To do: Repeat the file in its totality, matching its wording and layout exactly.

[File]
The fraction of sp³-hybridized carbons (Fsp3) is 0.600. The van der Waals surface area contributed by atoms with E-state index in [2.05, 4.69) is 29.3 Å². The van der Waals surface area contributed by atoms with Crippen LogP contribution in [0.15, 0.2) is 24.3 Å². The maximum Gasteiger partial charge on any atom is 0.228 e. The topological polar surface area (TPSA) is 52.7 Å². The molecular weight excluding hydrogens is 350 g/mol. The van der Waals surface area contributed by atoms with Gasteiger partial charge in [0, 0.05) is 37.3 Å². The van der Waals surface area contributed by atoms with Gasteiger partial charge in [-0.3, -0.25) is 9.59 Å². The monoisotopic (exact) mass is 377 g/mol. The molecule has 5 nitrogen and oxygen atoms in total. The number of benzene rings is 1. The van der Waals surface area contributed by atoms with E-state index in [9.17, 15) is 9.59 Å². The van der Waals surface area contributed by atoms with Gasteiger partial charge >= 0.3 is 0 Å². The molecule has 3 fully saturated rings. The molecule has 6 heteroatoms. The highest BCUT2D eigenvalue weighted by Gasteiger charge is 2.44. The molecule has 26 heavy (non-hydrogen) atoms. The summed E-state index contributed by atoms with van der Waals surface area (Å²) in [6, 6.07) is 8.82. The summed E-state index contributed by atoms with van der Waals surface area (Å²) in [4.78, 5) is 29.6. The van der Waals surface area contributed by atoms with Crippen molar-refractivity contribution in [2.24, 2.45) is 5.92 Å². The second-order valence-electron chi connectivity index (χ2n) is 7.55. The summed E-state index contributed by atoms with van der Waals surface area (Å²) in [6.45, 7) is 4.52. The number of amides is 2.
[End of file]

The fraction of sp³-hybridized carbons (Fsp3) is 0.600. The van der Waals surface area contributed by atoms with E-state index in [2.05, 4.69) is 29.3 Å². The van der Waals surface area contributed by atoms with Crippen LogP contribution in [0.15, 0.2) is 24.3 Å². The maximum Gasteiger partial charge on any atom is 0.228 e. The topological polar surface area (TPSA) is 52.7 Å². The molecular weight excluding hydrogens is 350 g/mol. The van der Waals surface area contributed by atoms with Gasteiger partial charge in [0, 0.05) is 37.3 Å². The van der Waals surface area contributed by atoms with Gasteiger partial charge in [-0.3, -0.25) is 9.59 Å². The monoisotopic (exact) mass is 377 g/mol. The molecule has 5 nitrogen and oxygen atoms in total. The number of benzene rings is 1. The van der Waals surface area contributed by atoms with E-state index in [9.17, 15) is 9.59 Å². The van der Waals surface area contributed by atoms with Gasteiger partial charge >= 0.3 is 0 Å². The molecule has 3 fully saturated rings. The molecule has 6 heteroatoms. The highest BCUT2D eigenvalue weighted by Gasteiger charge is 2.44. The molecule has 26 heavy (non-hydrogen) atoms. The summed E-state index contributed by atoms with van der Waals surface area (Å²) in [6, 6.07) is 8.82. The summed E-state index contributed by atoms with van der Waals surface area (Å²) in [4.78, 5) is 29.6. The van der Waals surface area contributed by atoms with Crippen molar-refractivity contribution in [2.24, 2.45) is 5.92 Å². The second-order valence-electron chi connectivity index (χ2n) is 7.55. The summed E-state index contributed by atoms with van der Waals surface area (Å²) in [6.45, 7) is 4.52. The number of amides is 2.